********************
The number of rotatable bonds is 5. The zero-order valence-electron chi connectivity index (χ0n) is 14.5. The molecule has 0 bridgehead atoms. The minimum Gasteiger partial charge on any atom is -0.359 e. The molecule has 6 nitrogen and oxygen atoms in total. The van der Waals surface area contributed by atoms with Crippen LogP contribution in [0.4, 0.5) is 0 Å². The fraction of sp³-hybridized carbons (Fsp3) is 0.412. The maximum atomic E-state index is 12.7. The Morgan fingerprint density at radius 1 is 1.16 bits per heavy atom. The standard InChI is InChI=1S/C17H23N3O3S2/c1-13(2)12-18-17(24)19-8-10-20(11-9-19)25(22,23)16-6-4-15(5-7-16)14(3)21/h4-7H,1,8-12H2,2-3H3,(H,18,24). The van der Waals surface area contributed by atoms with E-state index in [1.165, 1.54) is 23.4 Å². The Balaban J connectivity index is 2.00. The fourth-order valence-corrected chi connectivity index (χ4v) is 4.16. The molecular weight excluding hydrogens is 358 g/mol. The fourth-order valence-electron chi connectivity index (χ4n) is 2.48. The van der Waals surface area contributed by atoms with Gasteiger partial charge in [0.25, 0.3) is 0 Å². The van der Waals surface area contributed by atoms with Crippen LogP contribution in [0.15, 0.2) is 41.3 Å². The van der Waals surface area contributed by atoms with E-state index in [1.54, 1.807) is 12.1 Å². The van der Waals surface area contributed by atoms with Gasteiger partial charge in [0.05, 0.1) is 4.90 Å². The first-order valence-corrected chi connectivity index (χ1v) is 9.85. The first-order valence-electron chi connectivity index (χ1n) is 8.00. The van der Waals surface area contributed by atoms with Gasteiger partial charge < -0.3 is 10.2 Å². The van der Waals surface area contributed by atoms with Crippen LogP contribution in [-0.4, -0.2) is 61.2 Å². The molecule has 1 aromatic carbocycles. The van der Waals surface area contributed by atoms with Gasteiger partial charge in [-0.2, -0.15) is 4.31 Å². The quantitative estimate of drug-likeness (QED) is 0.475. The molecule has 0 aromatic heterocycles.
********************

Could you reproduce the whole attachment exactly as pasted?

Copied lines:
The number of rotatable bonds is 5. The zero-order valence-electron chi connectivity index (χ0n) is 14.5. The molecule has 0 bridgehead atoms. The minimum Gasteiger partial charge on any atom is -0.359 e. The molecule has 6 nitrogen and oxygen atoms in total. The van der Waals surface area contributed by atoms with Crippen LogP contribution in [0.4, 0.5) is 0 Å². The fraction of sp³-hybridized carbons (Fsp3) is 0.412. The maximum atomic E-state index is 12.7. The Morgan fingerprint density at radius 1 is 1.16 bits per heavy atom. The standard InChI is InChI=1S/C17H23N3O3S2/c1-13(2)12-18-17(24)19-8-10-20(11-9-19)25(22,23)16-6-4-15(5-7-16)14(3)21/h4-7H,1,8-12H2,2-3H3,(H,18,24). The van der Waals surface area contributed by atoms with E-state index in [1.165, 1.54) is 23.4 Å². The Balaban J connectivity index is 2.00. The fourth-order valence-corrected chi connectivity index (χ4v) is 4.16. The molecular weight excluding hydrogens is 358 g/mol. The fourth-order valence-electron chi connectivity index (χ4n) is 2.48. The van der Waals surface area contributed by atoms with Gasteiger partial charge in [0.25, 0.3) is 0 Å². The van der Waals surface area contributed by atoms with Crippen LogP contribution in [0.15, 0.2) is 41.3 Å². The van der Waals surface area contributed by atoms with E-state index in [1.54, 1.807) is 12.1 Å². The van der Waals surface area contributed by atoms with Gasteiger partial charge in [0.05, 0.1) is 4.90 Å². The first-order valence-corrected chi connectivity index (χ1v) is 9.85. The first-order valence-electron chi connectivity index (χ1n) is 8.00. The van der Waals surface area contributed by atoms with Gasteiger partial charge < -0.3 is 10.2 Å². The van der Waals surface area contributed by atoms with Crippen LogP contribution in [-0.4, -0.2) is 61.2 Å². The molecule has 1 aromatic carbocycles. The van der Waals surface area contributed by atoms with Gasteiger partial charge in [-0.2, -0.15) is 4.31 Å². The quantitative estimate of drug-likeness (QED) is 0.475. The molecule has 0 aromatic heterocycles.